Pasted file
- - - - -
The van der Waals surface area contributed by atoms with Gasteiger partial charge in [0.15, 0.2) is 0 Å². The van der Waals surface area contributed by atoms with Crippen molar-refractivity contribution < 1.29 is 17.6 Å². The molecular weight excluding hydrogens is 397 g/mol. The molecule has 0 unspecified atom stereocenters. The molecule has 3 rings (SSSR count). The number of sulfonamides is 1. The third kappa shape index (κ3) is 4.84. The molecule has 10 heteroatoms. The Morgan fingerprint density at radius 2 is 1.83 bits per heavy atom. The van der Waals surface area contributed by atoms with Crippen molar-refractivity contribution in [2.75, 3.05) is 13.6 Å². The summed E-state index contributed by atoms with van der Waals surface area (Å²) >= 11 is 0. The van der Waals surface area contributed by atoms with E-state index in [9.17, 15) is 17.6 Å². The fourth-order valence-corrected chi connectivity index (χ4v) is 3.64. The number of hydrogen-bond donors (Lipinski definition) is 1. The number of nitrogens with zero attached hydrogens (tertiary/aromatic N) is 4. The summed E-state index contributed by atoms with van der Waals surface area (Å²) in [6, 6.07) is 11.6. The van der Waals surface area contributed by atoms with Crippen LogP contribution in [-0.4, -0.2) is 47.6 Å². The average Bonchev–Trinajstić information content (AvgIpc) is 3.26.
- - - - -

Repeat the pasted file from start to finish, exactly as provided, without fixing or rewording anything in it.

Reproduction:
The van der Waals surface area contributed by atoms with Gasteiger partial charge in [0.15, 0.2) is 0 Å². The van der Waals surface area contributed by atoms with Crippen molar-refractivity contribution < 1.29 is 17.6 Å². The molecular weight excluding hydrogens is 397 g/mol. The molecule has 0 unspecified atom stereocenters. The molecule has 3 rings (SSSR count). The number of sulfonamides is 1. The third kappa shape index (κ3) is 4.84. The molecule has 10 heteroatoms. The Morgan fingerprint density at radius 2 is 1.83 bits per heavy atom. The van der Waals surface area contributed by atoms with Crippen molar-refractivity contribution in [2.75, 3.05) is 13.6 Å². The summed E-state index contributed by atoms with van der Waals surface area (Å²) >= 11 is 0. The van der Waals surface area contributed by atoms with E-state index in [9.17, 15) is 17.6 Å². The fourth-order valence-corrected chi connectivity index (χ4v) is 3.64. The number of hydrogen-bond donors (Lipinski definition) is 1. The number of nitrogens with zero attached hydrogens (tertiary/aromatic N) is 4. The summed E-state index contributed by atoms with van der Waals surface area (Å²) in [6, 6.07) is 11.6. The van der Waals surface area contributed by atoms with Crippen LogP contribution in [-0.4, -0.2) is 47.6 Å². The average Bonchev–Trinajstić information content (AvgIpc) is 3.26.